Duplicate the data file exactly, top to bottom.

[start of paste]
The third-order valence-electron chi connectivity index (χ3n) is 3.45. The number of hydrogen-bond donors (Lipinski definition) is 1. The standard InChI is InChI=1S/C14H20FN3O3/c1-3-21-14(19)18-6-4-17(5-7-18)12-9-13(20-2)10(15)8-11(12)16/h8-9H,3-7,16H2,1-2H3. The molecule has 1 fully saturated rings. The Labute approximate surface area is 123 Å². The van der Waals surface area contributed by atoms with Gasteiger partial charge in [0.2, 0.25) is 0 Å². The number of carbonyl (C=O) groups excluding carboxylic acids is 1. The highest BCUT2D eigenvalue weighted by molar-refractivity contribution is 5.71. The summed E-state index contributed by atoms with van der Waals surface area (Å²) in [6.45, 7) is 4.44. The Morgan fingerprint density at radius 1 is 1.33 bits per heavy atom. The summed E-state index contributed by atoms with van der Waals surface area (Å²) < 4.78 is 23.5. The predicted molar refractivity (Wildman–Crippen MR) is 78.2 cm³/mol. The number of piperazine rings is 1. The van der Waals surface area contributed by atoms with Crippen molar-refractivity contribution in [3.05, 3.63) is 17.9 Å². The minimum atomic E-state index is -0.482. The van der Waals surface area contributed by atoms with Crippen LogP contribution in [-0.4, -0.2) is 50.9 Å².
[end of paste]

The third-order valence-electron chi connectivity index (χ3n) is 3.45. The number of hydrogen-bond donors (Lipinski definition) is 1. The standard InChI is InChI=1S/C14H20FN3O3/c1-3-21-14(19)18-6-4-17(5-7-18)12-9-13(20-2)10(15)8-11(12)16/h8-9H,3-7,16H2,1-2H3. The molecule has 1 fully saturated rings. The Labute approximate surface area is 123 Å². The van der Waals surface area contributed by atoms with Gasteiger partial charge in [0.2, 0.25) is 0 Å². The number of carbonyl (C=O) groups excluding carboxylic acids is 1. The highest BCUT2D eigenvalue weighted by molar-refractivity contribution is 5.71. The summed E-state index contributed by atoms with van der Waals surface area (Å²) in [6.45, 7) is 4.44. The Morgan fingerprint density at radius 1 is 1.33 bits per heavy atom. The summed E-state index contributed by atoms with van der Waals surface area (Å²) < 4.78 is 23.5. The predicted molar refractivity (Wildman–Crippen MR) is 78.2 cm³/mol. The number of piperazine rings is 1. The van der Waals surface area contributed by atoms with Crippen molar-refractivity contribution in [3.05, 3.63) is 17.9 Å². The minimum atomic E-state index is -0.482. The van der Waals surface area contributed by atoms with Crippen LogP contribution in [-0.4, -0.2) is 50.9 Å².